Las Vegas, Here We Come

Runners are fascinating.

Non-runners question their sanity for participating in a seemingly monotonous, exhausting sport, but talk to a runner and their passion comes through immediately. It’s inspiring.

Lara-Rae Grant and Adrienne Marsh are anything but monotonous. They have been training since July for their first marathon, the 42 km Rock n’ Roll Marathon held in Las Vegas on November 17, where they will run along the Vegas strip with 38,000 other athletes —more than the population of the Yukon.

As far as marathons go, this is a wise choice for a rookie effort. One perk is that there will be a live band every mile of the race.

“The entertainment value is there, and it’s a distraction from the pain,” says Marsh

Pain aside, these ladies enjoy seeking new challenges, as you can tell by their recent list of athletic accomplishments: the Ultimate Warrior Challenge (Whitehorse), the Tough Mudder (Whistler) and the Klondike Road Relay to name a few.

They also started cross-country skiing last winter and shortly after they dove in, they competed in the 25 km Buckwheat Ski Loppet.

“Our technique could have probably used some work,” laughs Grant.

“Jumping into things is our thing,” says Marsh. “I also like to test my limits.”

It’s a good thing they have a positive attitude and lots of energy because their current training schedule keeps them busy.

On average, they run 3-4 times per week and put in a long run every weekend. Their “short” runs are a minimum of 10 km and their long runs average around 30 km and take three hours to complete.

Running for that length of times begs some questions — what do marathoners do when they need to “relieve” themselves? Are there bathrooms along the way? Do they resort to diapers?

“We’re not that competitive,” laughs Marsh. “We’ll stop for that and we’re always sure to have tissue close by.”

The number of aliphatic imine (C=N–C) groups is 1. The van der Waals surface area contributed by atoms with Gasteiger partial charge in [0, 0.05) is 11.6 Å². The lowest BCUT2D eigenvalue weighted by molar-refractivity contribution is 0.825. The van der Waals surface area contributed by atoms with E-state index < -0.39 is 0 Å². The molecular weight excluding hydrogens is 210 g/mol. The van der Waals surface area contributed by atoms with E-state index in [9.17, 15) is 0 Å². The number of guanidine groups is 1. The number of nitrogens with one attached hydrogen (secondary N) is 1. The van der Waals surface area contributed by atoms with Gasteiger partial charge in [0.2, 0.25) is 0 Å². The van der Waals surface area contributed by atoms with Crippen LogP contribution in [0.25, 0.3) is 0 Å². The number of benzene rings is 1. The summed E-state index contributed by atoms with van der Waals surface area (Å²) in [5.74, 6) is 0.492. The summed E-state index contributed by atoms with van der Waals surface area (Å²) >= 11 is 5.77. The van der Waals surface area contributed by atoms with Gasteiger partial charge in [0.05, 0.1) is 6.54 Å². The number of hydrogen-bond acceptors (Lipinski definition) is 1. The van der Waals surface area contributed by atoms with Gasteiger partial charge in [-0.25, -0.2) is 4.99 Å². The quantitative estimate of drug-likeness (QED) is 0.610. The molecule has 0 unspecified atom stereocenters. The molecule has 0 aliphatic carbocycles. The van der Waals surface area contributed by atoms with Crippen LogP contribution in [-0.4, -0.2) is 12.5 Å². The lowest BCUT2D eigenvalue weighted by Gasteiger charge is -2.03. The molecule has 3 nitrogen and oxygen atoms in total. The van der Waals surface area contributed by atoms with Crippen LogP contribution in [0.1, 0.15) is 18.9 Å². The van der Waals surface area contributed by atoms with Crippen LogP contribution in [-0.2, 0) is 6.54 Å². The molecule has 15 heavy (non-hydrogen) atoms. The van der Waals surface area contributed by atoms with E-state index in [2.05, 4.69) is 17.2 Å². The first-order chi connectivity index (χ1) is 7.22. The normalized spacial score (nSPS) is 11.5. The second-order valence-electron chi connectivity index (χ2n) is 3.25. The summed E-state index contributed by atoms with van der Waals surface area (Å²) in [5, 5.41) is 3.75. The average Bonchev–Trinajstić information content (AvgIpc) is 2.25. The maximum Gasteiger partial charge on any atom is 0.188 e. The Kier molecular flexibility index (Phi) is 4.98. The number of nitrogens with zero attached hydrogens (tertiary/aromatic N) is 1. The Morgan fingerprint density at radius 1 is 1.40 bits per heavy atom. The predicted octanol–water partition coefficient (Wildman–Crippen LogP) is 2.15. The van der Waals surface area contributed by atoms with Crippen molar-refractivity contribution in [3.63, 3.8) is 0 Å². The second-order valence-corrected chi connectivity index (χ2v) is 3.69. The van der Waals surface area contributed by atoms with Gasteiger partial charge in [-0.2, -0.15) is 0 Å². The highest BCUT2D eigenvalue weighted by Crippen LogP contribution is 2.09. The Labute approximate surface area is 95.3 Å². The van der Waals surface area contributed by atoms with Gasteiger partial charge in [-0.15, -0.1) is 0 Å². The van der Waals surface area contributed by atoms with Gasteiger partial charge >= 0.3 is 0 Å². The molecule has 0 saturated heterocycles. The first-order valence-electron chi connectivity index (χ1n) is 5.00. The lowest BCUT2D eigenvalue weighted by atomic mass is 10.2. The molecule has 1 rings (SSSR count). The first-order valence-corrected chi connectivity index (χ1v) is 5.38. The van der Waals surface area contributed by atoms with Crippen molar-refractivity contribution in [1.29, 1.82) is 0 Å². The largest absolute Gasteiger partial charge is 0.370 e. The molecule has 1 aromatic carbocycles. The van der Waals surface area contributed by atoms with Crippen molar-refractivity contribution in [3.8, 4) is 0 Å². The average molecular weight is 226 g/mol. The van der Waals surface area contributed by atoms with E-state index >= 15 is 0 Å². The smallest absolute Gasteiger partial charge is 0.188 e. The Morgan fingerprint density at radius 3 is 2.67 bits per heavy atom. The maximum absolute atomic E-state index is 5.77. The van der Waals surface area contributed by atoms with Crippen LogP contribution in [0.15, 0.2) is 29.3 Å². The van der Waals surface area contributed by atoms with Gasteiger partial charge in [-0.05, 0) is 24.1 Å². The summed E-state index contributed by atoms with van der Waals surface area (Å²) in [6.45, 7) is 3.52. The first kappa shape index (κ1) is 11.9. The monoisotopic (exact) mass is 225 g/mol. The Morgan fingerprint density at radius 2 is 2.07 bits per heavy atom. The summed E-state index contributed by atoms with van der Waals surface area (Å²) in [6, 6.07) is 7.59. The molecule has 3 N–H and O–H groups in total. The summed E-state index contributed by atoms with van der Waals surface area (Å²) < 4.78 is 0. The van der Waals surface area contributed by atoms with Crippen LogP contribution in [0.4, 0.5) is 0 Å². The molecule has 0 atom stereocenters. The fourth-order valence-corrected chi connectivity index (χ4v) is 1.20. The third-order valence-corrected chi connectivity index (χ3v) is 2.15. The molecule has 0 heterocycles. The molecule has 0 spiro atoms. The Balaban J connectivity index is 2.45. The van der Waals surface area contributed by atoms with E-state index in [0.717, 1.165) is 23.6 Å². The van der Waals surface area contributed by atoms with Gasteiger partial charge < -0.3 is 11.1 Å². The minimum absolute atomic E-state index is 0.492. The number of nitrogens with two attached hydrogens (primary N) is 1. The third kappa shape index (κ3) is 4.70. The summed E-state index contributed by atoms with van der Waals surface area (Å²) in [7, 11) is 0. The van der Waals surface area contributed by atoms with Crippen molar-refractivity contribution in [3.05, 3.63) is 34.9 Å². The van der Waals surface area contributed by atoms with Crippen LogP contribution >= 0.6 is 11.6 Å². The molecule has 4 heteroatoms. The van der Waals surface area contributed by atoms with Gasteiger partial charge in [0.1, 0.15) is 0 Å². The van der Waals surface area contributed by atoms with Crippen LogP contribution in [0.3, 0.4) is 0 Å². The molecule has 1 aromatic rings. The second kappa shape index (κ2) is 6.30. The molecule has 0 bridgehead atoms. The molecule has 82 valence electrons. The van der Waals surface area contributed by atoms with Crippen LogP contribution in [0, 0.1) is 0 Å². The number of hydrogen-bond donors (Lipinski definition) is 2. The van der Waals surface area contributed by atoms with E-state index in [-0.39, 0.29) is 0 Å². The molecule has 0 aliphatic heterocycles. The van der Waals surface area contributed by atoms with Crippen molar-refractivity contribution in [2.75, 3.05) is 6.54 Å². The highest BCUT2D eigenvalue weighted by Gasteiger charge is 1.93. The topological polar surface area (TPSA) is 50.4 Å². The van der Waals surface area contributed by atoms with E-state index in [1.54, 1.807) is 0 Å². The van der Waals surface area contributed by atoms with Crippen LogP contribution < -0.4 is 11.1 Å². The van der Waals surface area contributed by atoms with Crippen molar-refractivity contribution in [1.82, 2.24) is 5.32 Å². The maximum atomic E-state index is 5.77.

Fuelling their bodies to last for a full marathon has been a trial and error process. During training, each was able to figure out what they did wrong on a bad run and re-adjust for the next jaunt.

“The bad runs have actually been key to learning,” says Grant.

Shelley Gellatly, a local athletic therapist who also coaches and provides consultations for endurance athletes, is a staple on the local racing circuit, most notably on the Yukon Arctic Ultra — a tough endurance race held in the heart of the Yukon winter.

Her advice for new runners is simple: “have fun and don’t compare yourself to others. When you start running, your first goal should be to finish healthy and happy, wanting to do more.

“There is no right or wrong or perfect formula. Training will be based on your goals, time availability and what your body can tolerate.”

How do Marsh and Grant balance their lives and their training schedules?

“You just have to buckle down and find the time, make it part of your day,” explains Marsh. “We have been kind of selfish through this and couldn’t do it without the support of family, friends and our work places.”

“So many people doubt themselves and say ‘I can’t,’ but you really can do anything you put your mind to,” says Grant. “That’s something both of us have realized. We both have so many things going on, families and work and all these things going on but still we manage to get up at 5:00 a.m. and run 10 km. One week we ran 61 km.”

One might think continually finding the motivation would be a problem.

“There has been many days where we’ve both shown up, hoping the other would cancel but we just fight through it,” says Marsh. “We know that we have to run and that we are also going to feel great after it.”

They are now addicted to their training runs, which help them de-stress, as does the peacefulness of being “disconnected” from our increasingly connected world.

“It’s a good chance to totally check out, notes Grant. “There’s no answering of phones, just Zen moments of quiet.”

What advice would they give those new to running?

“When you think you can’t, you can,” says Grant. “You can get support anywhere in this town, just challenge yourself. Plus the health and mental benefits are awesome.”

“Start slowly, set a goal. Whether it’s a 5 km or more, start small and work your way up,” Marsh adds. “(And) get a buddy if you can, it really helps to keep motivated.”

Gellatly notes that “it’s important to learn to pay attention to your body so you can make the call whether you should not be running that day or if you are just not motivated.

“You need to rest, maybe go for a walk instead. Or go to a zumba class, or even go home and lie on the couch with a beer and some chips.”

With the date of the marathon creeping up fast, they both say they just want to finish the race and they hope their competitive spirit doesn’t get the best of them at the beginning of the race.

And after the race, what’s next?

“We’re not sure, it’s tough to keep up training — but who knows, maybe we’ll end up doing an ultra marathon,” says Grant.

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